2016 OECD Integrity Forum: Fighting the Hidden Tariff - Global Trade Without Corruption
Opening remarks by Angel Gurría
19 April 2016
OECD Conference Centre, Paris
(As prepared for delivery)
Ladies and Gentlemen,
I am delighted to open the 4th OECD Integrity Forum, and to welcome so many leaders from so many different policy communities and countries. I want to thank the EU Trade Commissioner Cecilia Malmström and the UK Anti-Corruption Champion, Sir Eric Pickles, for joining me to open this crucial meeting.
Allow me to take this opportunity to also thank our Integrity Forum knowledge partners: the Dutch Presidency of the EU, the Alliance for Integrity, the German development agency GIZ, the Business for Social Responsibility, the Maritime Anti-Corruption Network, the International Anti-Corruption Academy, and the U4 Anti-Corruption Resource Centre. We are all working together to tackle corruption and promote the culture of integrity.
Integrity is not just a moral issue; it’s also about making our economies more productive, our public sectors more efficient, our societies and our economies more inclusive. It’s about restoring trust, not just trust in government, but trust in public institutions, regulators, banks, and corporations.
Recent revelations like the ones uncovered by the “Panama Papers” and the Unaoil bribery scandal show how far-reaching the issue of integrity violations has become. Both scandals reveal how opaque corporate structures, which hide their true beneficial owners, can facilitate corruption payments, but also tax evasion, fraud, embezzlement of state-owned assets and money laundering.
These scandals are yet another wake up call for the international community to step up efforts to strengthen global governance against these blights on our economies and societies.
The OECD is working on all these fronts, but we have chosen to focus at this Forum on trade: one of the main cylinders of growth.
Good governance and streamlined procedures make trade more efficient, but they also deliver greater integrity and security. For example, we have estimated that full implementation of the WTO Trade Facilitation Agreement, which would ensure transparency, predictability and accountability in global trade, could reduce the costs of delays and uncertainty by around 12 to almost 18%. The Agreement’s specific provisions for promoting integrity and impartiality could alone reduce trade costs by up to one percentage point.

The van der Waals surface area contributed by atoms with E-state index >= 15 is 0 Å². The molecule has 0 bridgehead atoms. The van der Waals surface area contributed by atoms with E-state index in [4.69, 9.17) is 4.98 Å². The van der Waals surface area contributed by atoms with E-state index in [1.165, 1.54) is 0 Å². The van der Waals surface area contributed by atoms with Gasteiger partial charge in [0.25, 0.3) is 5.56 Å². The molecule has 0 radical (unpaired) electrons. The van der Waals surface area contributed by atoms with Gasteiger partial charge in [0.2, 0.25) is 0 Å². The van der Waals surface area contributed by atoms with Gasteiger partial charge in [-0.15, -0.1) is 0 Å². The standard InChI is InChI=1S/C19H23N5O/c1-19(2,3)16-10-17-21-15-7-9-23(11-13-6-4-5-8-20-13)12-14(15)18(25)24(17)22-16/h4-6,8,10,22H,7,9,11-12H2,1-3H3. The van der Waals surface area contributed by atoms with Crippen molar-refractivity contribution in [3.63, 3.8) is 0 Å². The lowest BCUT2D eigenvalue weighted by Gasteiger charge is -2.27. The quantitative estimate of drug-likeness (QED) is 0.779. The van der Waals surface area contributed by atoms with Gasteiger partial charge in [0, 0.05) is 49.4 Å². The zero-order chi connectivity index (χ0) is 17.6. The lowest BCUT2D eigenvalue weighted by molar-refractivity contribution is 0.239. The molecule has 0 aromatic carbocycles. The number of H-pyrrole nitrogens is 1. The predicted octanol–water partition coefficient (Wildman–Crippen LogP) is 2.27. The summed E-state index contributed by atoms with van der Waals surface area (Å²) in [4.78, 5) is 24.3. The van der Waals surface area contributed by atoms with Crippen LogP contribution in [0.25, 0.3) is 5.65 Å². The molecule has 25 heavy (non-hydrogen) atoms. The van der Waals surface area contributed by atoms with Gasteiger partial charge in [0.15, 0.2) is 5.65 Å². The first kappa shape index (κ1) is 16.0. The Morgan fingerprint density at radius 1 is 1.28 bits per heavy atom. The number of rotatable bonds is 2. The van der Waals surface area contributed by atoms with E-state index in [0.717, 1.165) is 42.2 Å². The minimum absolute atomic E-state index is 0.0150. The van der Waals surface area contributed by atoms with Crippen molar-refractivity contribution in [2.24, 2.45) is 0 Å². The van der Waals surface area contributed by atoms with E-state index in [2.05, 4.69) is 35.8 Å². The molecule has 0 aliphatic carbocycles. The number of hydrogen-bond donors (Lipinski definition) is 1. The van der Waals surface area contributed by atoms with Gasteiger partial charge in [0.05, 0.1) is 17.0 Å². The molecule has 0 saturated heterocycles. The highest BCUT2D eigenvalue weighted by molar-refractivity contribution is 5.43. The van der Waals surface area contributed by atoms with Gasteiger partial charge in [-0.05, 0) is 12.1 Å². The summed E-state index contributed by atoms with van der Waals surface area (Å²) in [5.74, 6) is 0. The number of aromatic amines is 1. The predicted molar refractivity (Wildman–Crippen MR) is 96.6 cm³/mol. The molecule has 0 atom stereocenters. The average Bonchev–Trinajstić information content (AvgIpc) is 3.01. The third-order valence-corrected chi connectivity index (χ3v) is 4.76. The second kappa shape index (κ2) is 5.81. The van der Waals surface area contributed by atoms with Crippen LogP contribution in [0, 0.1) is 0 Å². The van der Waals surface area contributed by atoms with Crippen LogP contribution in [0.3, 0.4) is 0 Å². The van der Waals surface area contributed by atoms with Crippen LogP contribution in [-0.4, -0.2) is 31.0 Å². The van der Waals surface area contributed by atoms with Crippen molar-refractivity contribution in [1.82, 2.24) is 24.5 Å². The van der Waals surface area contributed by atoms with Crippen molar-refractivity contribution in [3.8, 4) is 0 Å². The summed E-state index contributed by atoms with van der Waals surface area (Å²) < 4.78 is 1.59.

Effective integrity measures will also reduce the loss of revenue caused by customs-related corruption – which is estimated to cost World Customs Organization (WCO) members at least 2 billion US dollars in lost trade taxes each year – as well as countries’ exposure to illicit activities carried out by organised crime and terrorist groups.
Another high-risk area is public procurement, which represents a substantial share of world trade flows, amounting to one trillion euros per year. Our analysis shows that 57% of concluded foreign bribery cases between 1999 and 2014 involved public procurement. We need a stronger focus on increasing integrity in the procurement of goods and services if we are to win the battle against corruption in cross-border trade.
Corruption also facilitates trade of counterfeit and pirated goods, which, according to our joint report with the European Union Intellectual Property Office, was worth over 460 billion US dollars in 2013. Policymakers need to know the facts so they can fully understand the benefits of “clean trade”, and how to achieve it.